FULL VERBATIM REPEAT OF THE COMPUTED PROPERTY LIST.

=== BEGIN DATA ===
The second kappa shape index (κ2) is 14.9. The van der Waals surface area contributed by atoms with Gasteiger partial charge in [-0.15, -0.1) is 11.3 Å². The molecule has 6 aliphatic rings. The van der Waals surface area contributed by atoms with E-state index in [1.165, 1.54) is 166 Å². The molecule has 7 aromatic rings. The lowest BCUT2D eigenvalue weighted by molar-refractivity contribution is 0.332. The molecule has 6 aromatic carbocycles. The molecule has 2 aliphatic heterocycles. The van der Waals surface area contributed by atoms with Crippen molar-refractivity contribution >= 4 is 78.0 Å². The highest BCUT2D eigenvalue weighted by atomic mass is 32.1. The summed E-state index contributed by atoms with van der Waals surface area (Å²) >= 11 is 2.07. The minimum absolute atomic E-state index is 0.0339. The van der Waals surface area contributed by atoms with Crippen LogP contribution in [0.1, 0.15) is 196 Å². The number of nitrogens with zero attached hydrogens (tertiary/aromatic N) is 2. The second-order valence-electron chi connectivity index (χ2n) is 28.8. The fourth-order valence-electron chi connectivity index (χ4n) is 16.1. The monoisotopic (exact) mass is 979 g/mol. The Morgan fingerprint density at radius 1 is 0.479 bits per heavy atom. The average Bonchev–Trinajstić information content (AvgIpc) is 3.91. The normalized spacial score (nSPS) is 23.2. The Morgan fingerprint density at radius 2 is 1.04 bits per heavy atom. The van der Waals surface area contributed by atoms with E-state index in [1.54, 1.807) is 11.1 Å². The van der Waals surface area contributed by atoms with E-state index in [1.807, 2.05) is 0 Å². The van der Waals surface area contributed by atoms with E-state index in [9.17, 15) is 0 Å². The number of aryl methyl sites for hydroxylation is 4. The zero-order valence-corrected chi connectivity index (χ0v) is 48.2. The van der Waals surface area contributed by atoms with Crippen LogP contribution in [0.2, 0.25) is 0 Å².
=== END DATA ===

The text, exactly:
The second kappa shape index (κ2) is 14.9. The van der Waals surface area contributed by atoms with Gasteiger partial charge in [-0.15, -0.1) is 11.3 Å². The molecule has 6 aliphatic rings. The van der Waals surface area contributed by atoms with E-state index in [1.165, 1.54) is 166 Å². The molecule has 7 aromatic rings. The lowest BCUT2D eigenvalue weighted by molar-refractivity contribution is 0.332. The molecule has 6 aromatic carbocycles. The molecule has 2 aliphatic heterocycles. The van der Waals surface area contributed by atoms with Crippen molar-refractivity contribution >= 4 is 78.0 Å². The highest BCUT2D eigenvalue weighted by atomic mass is 32.1. The summed E-state index contributed by atoms with van der Waals surface area (Å²) >= 11 is 2.07. The minimum absolute atomic E-state index is 0.0339. The van der Waals surface area contributed by atoms with Crippen LogP contribution in [0.1, 0.15) is 196 Å². The number of nitrogens with zero attached hydrogens (tertiary/aromatic N) is 2. The second-order valence-electron chi connectivity index (χ2n) is 28.8. The fourth-order valence-electron chi connectivity index (χ4n) is 16.1. The monoisotopic (exact) mass is 979 g/mol. The Morgan fingerprint density at radius 1 is 0.479 bits per heavy atom. The average Bonchev–Trinajstić information content (AvgIpc) is 3.91. The normalized spacial score (nSPS) is 23.2. The Morgan fingerprint density at radius 2 is 1.04 bits per heavy atom. The van der Waals surface area contributed by atoms with E-state index in [1.54, 1.807) is 11.1 Å². The van der Waals surface area contributed by atoms with E-state index in [1.807, 2.05) is 0 Å². The van der Waals surface area contributed by atoms with E-state index in [9.17, 15) is 0 Å². The number of aryl methyl sites for hydroxylation is 4. The zero-order valence-corrected chi connectivity index (χ0v) is 48.2. The van der Waals surface area contributed by atoms with Crippen LogP contribution in [0.2, 0.25) is 0 Å².